Don't call it a rebrand

by Shachar Meron

rebrand and brand transformation

I thought writing about rebranding would be easy. But I learned the word “rebrand” can be fraught with peril. That’s because it means different things to different people, and it comes loaded with preconceived notions and high expectations. 

Recently I was speaking with a few brand strategists on the topic of brand transformation and rebranding. We’ve all been directing, consulting, writing, teaching and speaking on it for years, and have run dozens of such projects in our careers. We were reminiscing. 

Then I asked the question of “what constitutes a rebrand?” and was surprised to learn we all had very different definitions – there’s no one inflection point where everything past this is a rebrand. 

One strategist felt it was only rebranding if the logo changed. Another said it only counts if the name changes! 

We all agreed brand transformation is not just defined by one thing. So being the strategists that we are, we started imagining charts with different criteria and quadrants. And I was surprised by where this took us.

First take: a rebrand is defined by depth and breadth of change

This was my starting point. I knew rebranding could happen at the surface level (just a reskinning of look and voice) or go down to the heart of the brand (architecture, positioning, sometimes mission and values).

Then there’s the extent of change: is it just a step forward from where it was, or emerging as a different brand? Design could change drastically while strategy stays the same. Similarly, a brand could have a strategic shift behind the curtain, while barely changing the way it presents itself.

They countered that strategy and design aren’t two poles on an axis, but should go hand in hand. A purely cosmetic change may feel shallow or even dishonest without a more substantial change to strategy. But you typically need some design change to make people notice (and show the company is committed). 

A purely cosmetic change may feel shallow or even dishonest without a more substantial change to strategy.

And damn it, they were right. Swing and a miss. 

Take two: rebranding ranges from evolution to revolution

Then we talked about terms used in past projects, and evolution to revolution came up. This felt great at the time, and could cover a lot of areas, especially if supported with examples (“you want the FedEx or the KFC?”).

The problem was we had different interpretations of evolution/revolution too. For some, it was about extent of change (small tweaks thru totally new). For others, it should reflect the level of impact on the business.

Same goes for strategy-vs-tactics. We each know what we mean by these terms, but everyone’s line is somewhere slightly different. And don’t get me started on "brand refresh."

So in the end, avoid terms that require an extra round of conversation and definition. But if everyone’s on the same page, hey, knock yourself out.

brand transformation at AMA BrandSmart
See Shachar presenting at AMA BrandSmart with Rachel Klein on the topic of brand transformation and rebranding.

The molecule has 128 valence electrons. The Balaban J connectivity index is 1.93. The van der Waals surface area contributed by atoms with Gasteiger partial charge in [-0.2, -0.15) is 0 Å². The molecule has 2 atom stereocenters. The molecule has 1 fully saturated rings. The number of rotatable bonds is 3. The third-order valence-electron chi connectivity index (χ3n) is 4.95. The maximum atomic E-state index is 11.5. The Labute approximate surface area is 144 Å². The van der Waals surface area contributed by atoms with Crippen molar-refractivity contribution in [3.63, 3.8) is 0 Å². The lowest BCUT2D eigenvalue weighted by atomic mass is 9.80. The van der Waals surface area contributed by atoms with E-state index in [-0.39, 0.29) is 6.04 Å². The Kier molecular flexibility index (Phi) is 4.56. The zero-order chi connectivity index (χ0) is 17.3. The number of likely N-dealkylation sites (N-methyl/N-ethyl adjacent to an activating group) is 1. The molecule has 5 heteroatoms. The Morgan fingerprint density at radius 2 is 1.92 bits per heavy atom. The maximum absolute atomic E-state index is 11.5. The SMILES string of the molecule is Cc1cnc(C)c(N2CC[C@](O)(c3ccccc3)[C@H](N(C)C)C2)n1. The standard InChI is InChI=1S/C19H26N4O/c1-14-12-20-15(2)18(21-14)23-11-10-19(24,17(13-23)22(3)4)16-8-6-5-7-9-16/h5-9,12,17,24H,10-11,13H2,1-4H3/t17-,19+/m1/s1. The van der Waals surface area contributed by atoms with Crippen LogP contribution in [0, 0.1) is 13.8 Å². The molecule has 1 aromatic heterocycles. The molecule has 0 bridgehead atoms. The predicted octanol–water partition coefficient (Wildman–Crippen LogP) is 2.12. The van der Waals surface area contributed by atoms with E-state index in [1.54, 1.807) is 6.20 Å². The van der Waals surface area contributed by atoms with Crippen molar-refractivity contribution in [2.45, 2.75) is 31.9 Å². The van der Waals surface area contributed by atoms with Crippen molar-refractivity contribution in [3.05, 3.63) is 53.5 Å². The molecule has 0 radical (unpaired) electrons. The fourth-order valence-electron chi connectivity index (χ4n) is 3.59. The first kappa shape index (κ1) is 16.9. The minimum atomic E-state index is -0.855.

Take three: a rebrand is about which things and how many

One strategist also had a POV as a global brand director. She has to oversee launch and implementation over time, which is so much about logistics: number of items changing, number of people involved, coordinating communications, global rollouts with staggered schedules and resources, etc. 

She didn’t suggest that quantity was all that mattered. But ignoring it entirely would be unrealistic and irresponsible.

In the end, we agreed that any transformation in brand strategy needs to reflect (and often affect) the business strategy. A disconnect there is a nonstarter. 

Before you undertake a rebrand: align, don’t define

What I learned is that there’s no one definition for rebranding, nor is there one tool or spectrum to analyze it. And that’s ok! What matters is that you discuss it with your team – to make sure people are aligned on what’s changing and how much, and how it connects back to an comparable shift in business strategy. 

Showing is better than telling: cite examples of equivalent brand transformations (“give me the 90’s IBM repositioning with a Starbucks-level logo refresh”) to get people on the same page. To convey what it means for your own brand, prototype products and communications to leave less open to interpretation. It takes time, but far fewer resources than redoing it all later.

So you may be wondering: if we shouldn’t say rebrand or rebranding, why do I say it so many times on this page? Because as much we differ on what it means, it’s still the term we all agree on most. (Also: SEO.)


by Shachar Meron


Love your brand

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Bluegreen provides brand strategy consulting for ambitious B2B brand marketing leaders, specializing in tech and finance. Together with our network of expert partners, we’re engaged for branding, rebranding, brand identity and naming, brand messaging and communications strategy, corporate narratives and writing, logo design, marketing plans and launch campaigns, sales tools and training, digital strategy and website design, creative ideation and thought leadership.

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